Bobbrugge

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I get what you are saying now.
Thats basically what I have been doing.
Assuming the only program that disagrees with all of the others is the only program that is actually reading right, I am able to transpose those figures. 60C on SF is 2C to TJMax in overdrive.
Basically right down the line.
You are saying I should set my fan curve to Distance to TJMax instead of the incorrect reading that SF offers as the FX probe is different than Intel.
Got it.
I am saying that overdrive tells me I have 0 to TJ max when SF reads 65C ish. Maybe I got lucky. So Since AMD says 62C is the hottest you can get the chip safely, I should be safe to think that what SF says is 62C is actually a couple of degrees below what overdrive says TJMax is. So at 62C on SF I am actually 1.5 or 2C below TJMax. Kind of a safety net.
By further setting the fan curve to 100% at 60C according to SF gives me another degree and a half or so from TJMax.
Unless the readings drastically change from air cooled to water cooled.
So bottom line is I get that SF is wrong. I get FX does it differently.
SF is really close, close enough for me in fact, that I am confident that setting the top of my curve is going to give me 100% at 60C and be totally cool as it will be about 8C below TJMax. I believe this because I can't get this over 40C at 100% load. Not at my current settings anyway.
Which leads me back to my first question, ie: What is the best operating temp at any given load? If it is just about acoustics, I could set everything at 100% keep idle temps under 10C and barely hear squat. I replaced the crap fans they send with some fans that cost me less than $7 each. I am down to about 20 db with fans and pump on 100% in a closed case.
But if I can use a car analogy, my old truck has a 318 in it. 195F is the normal operating temperature. Put a 180F thermostat in it and you get no heat in the winter. Put a 200F thermostat and it overheats and vapor locks.
They designed it to have a certain operating temperature where everything just jells. Is there a certain temp for my FX?
I appreciate your time and responses, call your mom tomorrow.
 
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Karadjgne

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Lol, it's already tomorrow, and yes I plan on it. 😊

The FX aren't Ryzens either. Too primitive for that. They aren't smart cpus that boost according to temp and voltage. To use a car analogy, they've got carburetors. They run idle at @ 5% cpu±, base speeds at somewhere around 25% or less cpu usage, but run flat out turbo boost at anything higher. In other words, they idle at idle, run secondaries for anything less than moving the mouse, but anything regarding stepping on the gas involves opening up all 4 barrels.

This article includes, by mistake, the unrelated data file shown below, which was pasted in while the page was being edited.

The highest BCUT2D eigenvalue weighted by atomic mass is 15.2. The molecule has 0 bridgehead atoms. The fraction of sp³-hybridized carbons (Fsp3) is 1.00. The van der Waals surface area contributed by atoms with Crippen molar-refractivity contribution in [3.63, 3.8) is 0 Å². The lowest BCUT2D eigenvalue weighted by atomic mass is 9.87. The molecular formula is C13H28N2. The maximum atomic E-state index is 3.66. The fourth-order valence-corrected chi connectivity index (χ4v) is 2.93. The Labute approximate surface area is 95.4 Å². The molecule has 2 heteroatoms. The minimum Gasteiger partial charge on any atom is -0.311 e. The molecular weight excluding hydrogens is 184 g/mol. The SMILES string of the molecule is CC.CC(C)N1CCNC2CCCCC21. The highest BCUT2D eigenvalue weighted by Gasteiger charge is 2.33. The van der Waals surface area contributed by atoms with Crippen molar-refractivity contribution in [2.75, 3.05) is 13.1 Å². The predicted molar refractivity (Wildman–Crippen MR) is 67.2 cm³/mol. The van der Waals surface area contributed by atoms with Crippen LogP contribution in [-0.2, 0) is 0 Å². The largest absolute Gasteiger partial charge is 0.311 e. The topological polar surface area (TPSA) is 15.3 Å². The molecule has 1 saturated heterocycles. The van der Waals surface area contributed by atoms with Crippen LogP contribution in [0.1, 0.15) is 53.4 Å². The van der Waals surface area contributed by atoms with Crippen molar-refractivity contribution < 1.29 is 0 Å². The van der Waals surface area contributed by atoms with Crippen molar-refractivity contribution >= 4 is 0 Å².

But you are correct about ranges. For a TM, it'll be in the 30ish to 10ish range, which is pretty much normal temps. It's only more extreme temps, such as right below 62°C or under 0°C where those cpus suffer. So if you can stay within SF 30-55ish, you'll have no worries but even if something pushes SF 60, you'll be ok for short periods of time because 62°C as measured by amd is when the cpu is reaching thermal throttle, not when it's reaching damage temps. That's somewhere in the 80's or if looking at cpu package temps, somewhere above 90ish.
 
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Bobbrugge

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Lol, it's already tomorrow, and yes I plan on it. 😊

The FX aren't Ryzens either. Too primitive for that. They aren't smart cpus that boost according to temp and voltage. To use a car analogy, they've got carburetors. They run idle at @ 5% cpu±, base speeds at somewhere around 25% or less cpu usage, but run flat out turbo boost at anything higher. In other words, they idle at idle, run secondaries for anything less than moving the mouse, but anything regarding stepping on the gas involves opening up all 4 barrels.

But you are correct about ranges. For a TM, it'll be in the 30ish to 10ish range, which is pretty much normal temps. It's only more extreme temps, such as right below 62°C or under 0°C where those cpus suffer. So if you can stay within SF 30-55ish, you'll have no worries but even if something pushes SF 60, you'll be ok for short periods of time because 62°C as measured by amd is when the cpu is reaching thermal throttle, not when it's reaching damage temps. That's somewhere in the 80's or if looking at cpu package temps, somewhere above 90ish.
So it is a racing carb, sweet.